I have floppy discs in my house that are genuinely floppy. I probably haven’t owned a computer that could play them for over twenty years. Nevertheless, I saved these floppy discs and now have no idea what’s on them. If, by chance, I ever find an antique computer that can play them, I have no assurance that the data would still be accessible.
Built-in obsolescence seems to be the nature of the world. Just as we’re not wired to last forever, neither are computers and all their electronic relatives. At some point, it’s probably best to accept this – and learn to work around it.
I asked Tom Clareson , Senior Consultant for New Initiatives at LYRASIS, and Leigh A. Grinstead, Digital Services Consultant at LYRASIS, for advice about how to address issues of obsolescence. I think what I really wanted was a strategy for keeping my preserved records up-to-date, accessible, and safe. Their response is actually fairly hopeful, but it looks like it will take some conscientious effort, too.
“Museums, libraries and archives have tried to keep appropriate playback equipment in working order and most institutions are unable to do it. Keeping your old digital cameras and the data cards on hand is one approach, but hardware manufacturers deliberately build in obsolescence. The best plan is to keep backup copies in multiple formats, send a copy to a family member in a different region of the country, store a copy on your hard drive at home, and/or, for your most important items, keep them on a drive in a safe deposit box, as well as backups in ‘the Cloud.’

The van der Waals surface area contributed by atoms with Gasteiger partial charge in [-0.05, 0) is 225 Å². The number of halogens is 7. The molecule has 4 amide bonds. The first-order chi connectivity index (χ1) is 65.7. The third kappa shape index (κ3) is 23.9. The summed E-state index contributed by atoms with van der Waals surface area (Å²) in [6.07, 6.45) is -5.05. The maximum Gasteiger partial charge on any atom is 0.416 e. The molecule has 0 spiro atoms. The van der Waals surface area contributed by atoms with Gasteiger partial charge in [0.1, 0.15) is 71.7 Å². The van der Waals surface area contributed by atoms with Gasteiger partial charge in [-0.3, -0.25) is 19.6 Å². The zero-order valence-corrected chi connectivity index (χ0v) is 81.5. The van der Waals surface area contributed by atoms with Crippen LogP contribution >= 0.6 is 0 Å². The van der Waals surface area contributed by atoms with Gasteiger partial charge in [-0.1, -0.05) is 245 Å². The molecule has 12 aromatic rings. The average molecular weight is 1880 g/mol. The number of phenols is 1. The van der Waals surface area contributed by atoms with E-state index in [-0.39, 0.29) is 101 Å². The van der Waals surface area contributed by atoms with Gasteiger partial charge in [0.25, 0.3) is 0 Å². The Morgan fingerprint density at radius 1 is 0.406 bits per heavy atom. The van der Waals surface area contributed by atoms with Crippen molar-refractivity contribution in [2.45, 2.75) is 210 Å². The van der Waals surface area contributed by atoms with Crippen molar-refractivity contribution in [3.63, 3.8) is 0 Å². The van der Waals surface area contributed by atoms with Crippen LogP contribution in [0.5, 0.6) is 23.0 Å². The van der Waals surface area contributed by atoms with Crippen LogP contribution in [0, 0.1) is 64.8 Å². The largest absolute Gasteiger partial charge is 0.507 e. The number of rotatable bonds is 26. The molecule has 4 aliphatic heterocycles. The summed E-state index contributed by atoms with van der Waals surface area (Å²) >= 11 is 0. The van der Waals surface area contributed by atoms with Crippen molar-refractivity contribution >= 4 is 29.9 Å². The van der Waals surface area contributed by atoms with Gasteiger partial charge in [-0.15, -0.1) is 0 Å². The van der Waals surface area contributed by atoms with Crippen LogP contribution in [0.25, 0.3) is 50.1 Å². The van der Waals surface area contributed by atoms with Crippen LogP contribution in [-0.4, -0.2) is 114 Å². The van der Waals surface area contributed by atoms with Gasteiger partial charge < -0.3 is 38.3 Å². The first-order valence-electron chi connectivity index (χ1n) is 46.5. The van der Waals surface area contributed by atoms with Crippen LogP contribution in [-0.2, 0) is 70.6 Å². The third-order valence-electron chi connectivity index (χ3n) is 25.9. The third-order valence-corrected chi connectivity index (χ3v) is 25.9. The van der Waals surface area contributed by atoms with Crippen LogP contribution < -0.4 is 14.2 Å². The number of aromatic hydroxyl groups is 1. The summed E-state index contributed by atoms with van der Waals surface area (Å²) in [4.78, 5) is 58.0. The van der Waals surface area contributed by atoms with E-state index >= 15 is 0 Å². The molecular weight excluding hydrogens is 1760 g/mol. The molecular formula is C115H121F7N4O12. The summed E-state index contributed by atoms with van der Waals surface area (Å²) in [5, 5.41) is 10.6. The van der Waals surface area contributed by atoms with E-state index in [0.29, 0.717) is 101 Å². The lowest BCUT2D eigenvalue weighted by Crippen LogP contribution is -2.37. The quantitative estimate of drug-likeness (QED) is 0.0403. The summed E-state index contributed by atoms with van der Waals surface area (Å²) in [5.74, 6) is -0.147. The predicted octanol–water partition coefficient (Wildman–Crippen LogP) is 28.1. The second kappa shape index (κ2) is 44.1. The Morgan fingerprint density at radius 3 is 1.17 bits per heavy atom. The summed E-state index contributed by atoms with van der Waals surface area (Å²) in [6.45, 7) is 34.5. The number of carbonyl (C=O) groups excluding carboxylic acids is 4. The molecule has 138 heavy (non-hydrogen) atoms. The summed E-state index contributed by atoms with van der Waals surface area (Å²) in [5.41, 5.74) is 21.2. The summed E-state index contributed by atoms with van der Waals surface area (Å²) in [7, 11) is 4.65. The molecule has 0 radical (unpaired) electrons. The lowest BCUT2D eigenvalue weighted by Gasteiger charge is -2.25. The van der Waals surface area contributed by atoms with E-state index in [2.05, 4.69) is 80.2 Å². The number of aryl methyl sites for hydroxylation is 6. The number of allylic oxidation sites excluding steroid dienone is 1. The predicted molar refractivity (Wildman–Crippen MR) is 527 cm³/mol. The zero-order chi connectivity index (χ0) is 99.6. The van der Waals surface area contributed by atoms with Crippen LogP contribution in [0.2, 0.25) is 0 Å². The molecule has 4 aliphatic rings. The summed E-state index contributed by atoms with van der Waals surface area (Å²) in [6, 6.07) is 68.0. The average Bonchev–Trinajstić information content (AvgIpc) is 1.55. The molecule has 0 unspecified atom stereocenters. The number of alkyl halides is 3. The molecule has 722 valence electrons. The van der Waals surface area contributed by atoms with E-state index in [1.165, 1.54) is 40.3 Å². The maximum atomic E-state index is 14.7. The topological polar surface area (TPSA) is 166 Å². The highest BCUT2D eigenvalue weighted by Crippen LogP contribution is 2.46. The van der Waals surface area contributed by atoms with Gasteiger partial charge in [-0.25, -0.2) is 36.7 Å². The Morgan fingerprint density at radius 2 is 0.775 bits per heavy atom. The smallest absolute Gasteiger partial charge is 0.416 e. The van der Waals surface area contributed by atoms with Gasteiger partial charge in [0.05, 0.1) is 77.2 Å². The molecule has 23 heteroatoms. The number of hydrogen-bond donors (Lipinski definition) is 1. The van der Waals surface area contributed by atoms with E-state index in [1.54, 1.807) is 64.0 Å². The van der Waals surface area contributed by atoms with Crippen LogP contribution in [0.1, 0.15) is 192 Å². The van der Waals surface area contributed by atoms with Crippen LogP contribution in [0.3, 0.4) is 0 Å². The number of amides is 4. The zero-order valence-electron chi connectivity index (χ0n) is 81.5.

“You should attempt to keep both your software and operating systems up-to-date. Keeping your images in multiple formats, both electronic and print for example, may also be helpful.
“Also, it is wise to plan ahead for potential disasters. This spring, we have seen so many examples of entire communities affected by floods, storms, and devastating tornadoes. In instances like this, people who have organized their materials and electronically saved them off-site using one of ‘the Cloud’ services (like Dropbox) will be able to access their materials again, even if all their computers, phones, still cameras, video cameras, and scrapbooks are gone.”
For additional information on digital preservation, Leigh reminds us of one of the very best sites on the web: “The Library of Congress has been working in the area of digital preservation for a long time and has been developing materials for the public some of which are described at their Digital Preservation page. During preservation week (the first week of May) they presented a Preserving Your Personal Digital Memories webinar that was very interesting and worth visiting.”
© 2011 Lee Price